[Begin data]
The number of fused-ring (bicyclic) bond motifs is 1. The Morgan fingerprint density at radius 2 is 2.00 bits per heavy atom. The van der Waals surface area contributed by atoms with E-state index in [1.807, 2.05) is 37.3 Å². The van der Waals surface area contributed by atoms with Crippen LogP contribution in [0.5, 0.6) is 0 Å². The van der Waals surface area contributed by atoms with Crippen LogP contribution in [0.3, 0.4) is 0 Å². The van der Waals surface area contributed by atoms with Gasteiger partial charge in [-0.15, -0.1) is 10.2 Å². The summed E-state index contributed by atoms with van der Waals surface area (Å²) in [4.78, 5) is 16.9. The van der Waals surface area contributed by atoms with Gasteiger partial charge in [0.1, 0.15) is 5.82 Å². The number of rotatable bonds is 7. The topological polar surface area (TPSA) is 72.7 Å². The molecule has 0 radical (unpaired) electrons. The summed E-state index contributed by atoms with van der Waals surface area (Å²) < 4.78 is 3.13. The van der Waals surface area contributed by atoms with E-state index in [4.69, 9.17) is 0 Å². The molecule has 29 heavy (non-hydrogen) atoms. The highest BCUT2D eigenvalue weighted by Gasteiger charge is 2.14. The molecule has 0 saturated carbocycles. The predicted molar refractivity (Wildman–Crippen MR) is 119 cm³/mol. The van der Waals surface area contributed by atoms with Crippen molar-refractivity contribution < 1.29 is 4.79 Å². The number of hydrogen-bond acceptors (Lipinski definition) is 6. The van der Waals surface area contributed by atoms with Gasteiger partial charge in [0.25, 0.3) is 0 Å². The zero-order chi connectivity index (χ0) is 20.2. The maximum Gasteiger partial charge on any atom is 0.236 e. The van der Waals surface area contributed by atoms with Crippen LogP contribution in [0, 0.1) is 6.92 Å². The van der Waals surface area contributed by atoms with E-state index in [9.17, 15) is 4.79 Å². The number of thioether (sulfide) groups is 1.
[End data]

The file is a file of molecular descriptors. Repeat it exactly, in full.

The number of fused-ring (bicyclic) bond motifs is 1. The Morgan fingerprint density at radius 2 is 2.00 bits per heavy atom. The van der Waals surface area contributed by atoms with E-state index in [1.807, 2.05) is 37.3 Å². The van der Waals surface area contributed by atoms with Crippen LogP contribution in [0.5, 0.6) is 0 Å². The van der Waals surface area contributed by atoms with Crippen LogP contribution in [0.3, 0.4) is 0 Å². The van der Waals surface area contributed by atoms with Gasteiger partial charge in [-0.15, -0.1) is 10.2 Å². The summed E-state index contributed by atoms with van der Waals surface area (Å²) in [4.78, 5) is 16.9. The van der Waals surface area contributed by atoms with Gasteiger partial charge in [0.1, 0.15) is 5.82 Å². The number of rotatable bonds is 7. The topological polar surface area (TPSA) is 72.7 Å². The molecule has 0 radical (unpaired) electrons. The summed E-state index contributed by atoms with van der Waals surface area (Å²) < 4.78 is 3.13. The van der Waals surface area contributed by atoms with E-state index in [4.69, 9.17) is 0 Å². The molecule has 29 heavy (non-hydrogen) atoms. The highest BCUT2D eigenvalue weighted by Gasteiger charge is 2.14. The molecule has 0 saturated carbocycles. The predicted molar refractivity (Wildman–Crippen MR) is 119 cm³/mol. The van der Waals surface area contributed by atoms with Crippen molar-refractivity contribution < 1.29 is 4.79 Å². The number of hydrogen-bond acceptors (Lipinski definition) is 6. The van der Waals surface area contributed by atoms with Gasteiger partial charge in [0.25, 0.3) is 0 Å². The zero-order chi connectivity index (χ0) is 20.2. The maximum Gasteiger partial charge on any atom is 0.236 e. The van der Waals surface area contributed by atoms with Crippen LogP contribution in [0, 0.1) is 6.92 Å². The van der Waals surface area contributed by atoms with E-state index in [9.17, 15) is 4.79 Å². The number of thioether (sulfide) groups is 1.